Grease the floating tower pin and slip it into position. This pin has a collar that can be adjusted to get the best height. You will see this better with the damper down on the SUB mount.

Align everything and place the damper down on the SUB mount. Make sure that the tower pin doesn't hit the bottom of the damper. Secure the damper to the SUB mount with the supplied bolts.

Check your clearances. The tower pin should be roughly in the middle of its range.

This shows why you need the spacers under the SUB mount so the bottom of the damper doesn't hit the top of the stem.

Bolt your bars / top plate back on and you are good to go.

Hopefully someone will find this useful.

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PostSubject: Re: WR250R Scotts Damper Install   Tue Mar 20, 2012 4:40 pm

Excellent photos and write-up!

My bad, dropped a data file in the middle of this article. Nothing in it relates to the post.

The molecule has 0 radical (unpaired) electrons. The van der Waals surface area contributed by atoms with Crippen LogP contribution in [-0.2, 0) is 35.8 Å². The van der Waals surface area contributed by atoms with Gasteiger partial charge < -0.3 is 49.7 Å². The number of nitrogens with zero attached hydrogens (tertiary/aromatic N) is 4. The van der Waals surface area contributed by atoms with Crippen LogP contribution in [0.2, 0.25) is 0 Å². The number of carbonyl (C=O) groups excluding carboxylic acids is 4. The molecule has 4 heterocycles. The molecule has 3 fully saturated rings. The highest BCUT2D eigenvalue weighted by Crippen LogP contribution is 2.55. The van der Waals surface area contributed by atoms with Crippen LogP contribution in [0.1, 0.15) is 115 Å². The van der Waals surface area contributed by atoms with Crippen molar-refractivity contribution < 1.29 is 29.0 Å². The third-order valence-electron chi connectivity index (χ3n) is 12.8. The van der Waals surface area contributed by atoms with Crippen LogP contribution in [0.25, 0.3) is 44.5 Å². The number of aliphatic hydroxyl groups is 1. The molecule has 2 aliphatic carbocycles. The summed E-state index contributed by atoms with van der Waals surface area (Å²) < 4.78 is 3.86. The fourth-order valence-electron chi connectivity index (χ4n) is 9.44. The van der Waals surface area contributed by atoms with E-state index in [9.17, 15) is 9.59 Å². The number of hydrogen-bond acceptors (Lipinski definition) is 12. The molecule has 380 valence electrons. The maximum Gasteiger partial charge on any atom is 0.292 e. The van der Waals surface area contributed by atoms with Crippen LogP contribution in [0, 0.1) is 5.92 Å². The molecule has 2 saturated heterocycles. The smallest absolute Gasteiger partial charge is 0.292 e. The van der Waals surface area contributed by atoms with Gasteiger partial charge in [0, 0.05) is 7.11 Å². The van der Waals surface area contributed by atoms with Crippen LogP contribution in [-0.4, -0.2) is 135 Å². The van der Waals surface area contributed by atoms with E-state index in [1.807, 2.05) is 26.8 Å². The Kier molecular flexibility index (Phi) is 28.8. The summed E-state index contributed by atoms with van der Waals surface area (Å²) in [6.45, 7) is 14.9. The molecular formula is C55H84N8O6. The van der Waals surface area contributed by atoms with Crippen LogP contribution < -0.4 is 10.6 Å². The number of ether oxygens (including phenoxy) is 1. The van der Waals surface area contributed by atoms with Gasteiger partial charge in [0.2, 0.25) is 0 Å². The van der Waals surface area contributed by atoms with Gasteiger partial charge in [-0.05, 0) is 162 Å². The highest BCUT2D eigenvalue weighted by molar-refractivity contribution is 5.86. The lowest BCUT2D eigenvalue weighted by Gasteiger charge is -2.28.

Thanks for taking your time to share!
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PostSubject: Re: WR250R Scotts Damper Install   Tue Mar 20, 2012 5:56 pm

Did you check the bearing in the frame bracket before installing ? Mine was FUBAR'd, needed to get a new from Scott's and install it myself.
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PostSubject: great write up!   Tue Mar 20, 2012 6:12 pm

Really appreciate how clear you made it. Now could you do one for greasing the steering head bearing? Dang, too late. Thanks for sharing, really helpful.
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PostSubject: Re: WR250R Scotts Damper Install   Tue Mar 20, 2012 6:52 pm

NICE write up!!! Just a quick question though for all of you in the know;

What exactly does the damper do? And how does it help??? Can you (do you have to) adjust it on the fly for rocks and sand?
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wr ronin

PostSubject: Re: WR250R Scotts Damper Install   Tue Mar 20, 2012 7:45 pm